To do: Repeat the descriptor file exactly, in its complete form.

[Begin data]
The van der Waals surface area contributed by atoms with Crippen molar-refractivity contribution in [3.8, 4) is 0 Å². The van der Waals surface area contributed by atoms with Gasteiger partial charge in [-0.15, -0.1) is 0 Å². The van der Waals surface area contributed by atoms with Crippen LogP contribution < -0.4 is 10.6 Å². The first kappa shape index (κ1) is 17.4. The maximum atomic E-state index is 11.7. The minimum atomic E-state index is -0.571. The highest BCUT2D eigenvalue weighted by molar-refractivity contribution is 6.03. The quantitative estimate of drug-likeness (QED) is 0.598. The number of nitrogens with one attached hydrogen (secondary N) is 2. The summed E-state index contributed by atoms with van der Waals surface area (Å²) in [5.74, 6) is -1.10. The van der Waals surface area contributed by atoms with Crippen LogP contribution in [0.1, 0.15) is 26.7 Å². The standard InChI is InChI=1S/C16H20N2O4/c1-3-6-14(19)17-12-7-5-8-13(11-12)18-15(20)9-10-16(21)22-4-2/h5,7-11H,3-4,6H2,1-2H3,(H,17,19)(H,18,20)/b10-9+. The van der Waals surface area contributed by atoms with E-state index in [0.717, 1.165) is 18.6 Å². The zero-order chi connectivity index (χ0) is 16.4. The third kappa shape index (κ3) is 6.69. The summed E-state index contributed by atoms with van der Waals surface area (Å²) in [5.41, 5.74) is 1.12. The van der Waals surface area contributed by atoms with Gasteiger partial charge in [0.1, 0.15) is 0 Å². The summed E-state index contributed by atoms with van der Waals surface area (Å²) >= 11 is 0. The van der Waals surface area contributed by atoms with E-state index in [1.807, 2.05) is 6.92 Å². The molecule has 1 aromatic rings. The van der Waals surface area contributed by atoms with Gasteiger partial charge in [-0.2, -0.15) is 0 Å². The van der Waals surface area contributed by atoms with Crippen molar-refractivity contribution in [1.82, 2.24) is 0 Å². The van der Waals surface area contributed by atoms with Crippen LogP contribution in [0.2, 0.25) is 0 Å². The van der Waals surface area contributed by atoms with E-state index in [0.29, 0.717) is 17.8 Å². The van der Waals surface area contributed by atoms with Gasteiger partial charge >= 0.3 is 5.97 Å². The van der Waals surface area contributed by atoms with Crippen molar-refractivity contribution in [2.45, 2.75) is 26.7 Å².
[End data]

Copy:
The van der Waals surface area contributed by atoms with Crippen molar-refractivity contribution in [3.8, 4) is 0 Å². The van der Waals surface area contributed by atoms with Gasteiger partial charge in [-0.15, -0.1) is 0 Å². The van der Waals surface area contributed by atoms with Crippen LogP contribution < -0.4 is 10.6 Å². The first kappa shape index (κ1) is 17.4. The maximum atomic E-state index is 11.7. The minimum atomic E-state index is -0.571. The highest BCUT2D eigenvalue weighted by molar-refractivity contribution is 6.03. The quantitative estimate of drug-likeness (QED) is 0.598. The number of nitrogens with one attached hydrogen (secondary N) is 2. The summed E-state index contributed by atoms with van der Waals surface area (Å²) in [5.74, 6) is -1.10. The van der Waals surface area contributed by atoms with Crippen LogP contribution in [0.1, 0.15) is 26.7 Å². The standard InChI is InChI=1S/C16H20N2O4/c1-3-6-14(19)17-12-7-5-8-13(11-12)18-15(20)9-10-16(21)22-4-2/h5,7-11H,3-4,6H2,1-2H3,(H,17,19)(H,18,20)/b10-9+. The van der Waals surface area contributed by atoms with E-state index in [0.717, 1.165) is 18.6 Å². The zero-order chi connectivity index (χ0) is 16.4. The third kappa shape index (κ3) is 6.69. The summed E-state index contributed by atoms with van der Waals surface area (Å²) in [5.41, 5.74) is 1.12. The van der Waals surface area contributed by atoms with Gasteiger partial charge in [0.1, 0.15) is 0 Å². The summed E-state index contributed by atoms with van der Waals surface area (Å²) >= 11 is 0. The van der Waals surface area contributed by atoms with E-state index in [1.807, 2.05) is 6.92 Å². The molecule has 1 aromatic rings. The van der Waals surface area contributed by atoms with Gasteiger partial charge in [-0.2, -0.15) is 0 Å². The van der Waals surface area contributed by atoms with Crippen molar-refractivity contribution in [1.82, 2.24) is 0 Å². The van der Waals surface area contributed by atoms with Crippen LogP contribution in [0.2, 0.25) is 0 Å². The van der Waals surface area contributed by atoms with E-state index in [0.29, 0.717) is 17.8 Å². The van der Waals surface area contributed by atoms with Gasteiger partial charge >= 0.3 is 5.97 Å². The van der Waals surface area contributed by atoms with Crippen molar-refractivity contribution in [2.45, 2.75) is 26.7 Å².